Collaboration between the breast and plastic surgeon in restoring sensation after mastectomy.

Journal Article (Journal Article;Review)

Breast cancer is the most commonly diagnosed invasive cancer in women worldwide. While hypoesthesia is a known sequela after mastectomy, patients are now inquiring with renewed interest about the degree and timing of sensation after mastectomy. This is a topic that has generated much research interest. However, while there have been advances in the field, there are few, well-done studies that allow for an accurate answer to this question. In this article, relevant breast and donor site anatomy is reviewed for sensate autologous breast reconstruction. Additional donor sites apart from the typically utilized abdomen are analyzed with relevant anatomical discussions. Outcomes are presented; however, due to the heterogeneity of the patient population, surgical approach and postoperative sensory testing, it is difficult to compare results between studies. Future directions and unanswered questions regarding sensate autologous breast reconstruction are highlighted. While great strides have been made in providing sensate autologous breast reconstruction, there are still many unanswered questions. Thus, the collaboration between surgical teams and sharing of outcomes is crucial to allow for optimization of this powerful surgical approach.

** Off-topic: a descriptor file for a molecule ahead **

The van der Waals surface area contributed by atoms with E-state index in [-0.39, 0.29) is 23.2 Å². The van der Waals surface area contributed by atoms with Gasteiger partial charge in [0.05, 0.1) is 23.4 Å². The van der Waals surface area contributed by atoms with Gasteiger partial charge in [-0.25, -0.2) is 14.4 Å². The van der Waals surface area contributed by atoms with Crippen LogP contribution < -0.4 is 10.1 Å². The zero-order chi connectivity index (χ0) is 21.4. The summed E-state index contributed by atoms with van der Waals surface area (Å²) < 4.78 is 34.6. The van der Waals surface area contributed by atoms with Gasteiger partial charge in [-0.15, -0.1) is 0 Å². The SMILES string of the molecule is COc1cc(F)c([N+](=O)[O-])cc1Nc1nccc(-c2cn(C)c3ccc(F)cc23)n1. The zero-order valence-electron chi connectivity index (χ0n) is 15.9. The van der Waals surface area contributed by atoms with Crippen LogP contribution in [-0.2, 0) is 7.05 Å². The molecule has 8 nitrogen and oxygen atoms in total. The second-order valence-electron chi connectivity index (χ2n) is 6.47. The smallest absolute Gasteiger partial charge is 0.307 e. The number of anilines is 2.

Full Text

Duke Authors

Cited Authors

  • Knackstedt, R; Grobmyer, S; Djohan, R

Published Date

  • November 2019

Published In

Volume / Issue

  • 25 / 6

Start / End Page

  • 1187 - 1191

PubMed ID

  • 31264296

Electronic International Standard Serial Number (EISSN)

  • 1524-4741

Digital Object Identifier (DOI)

  • 10.1111/tbj.13420


  • eng

Conference Location

  • United States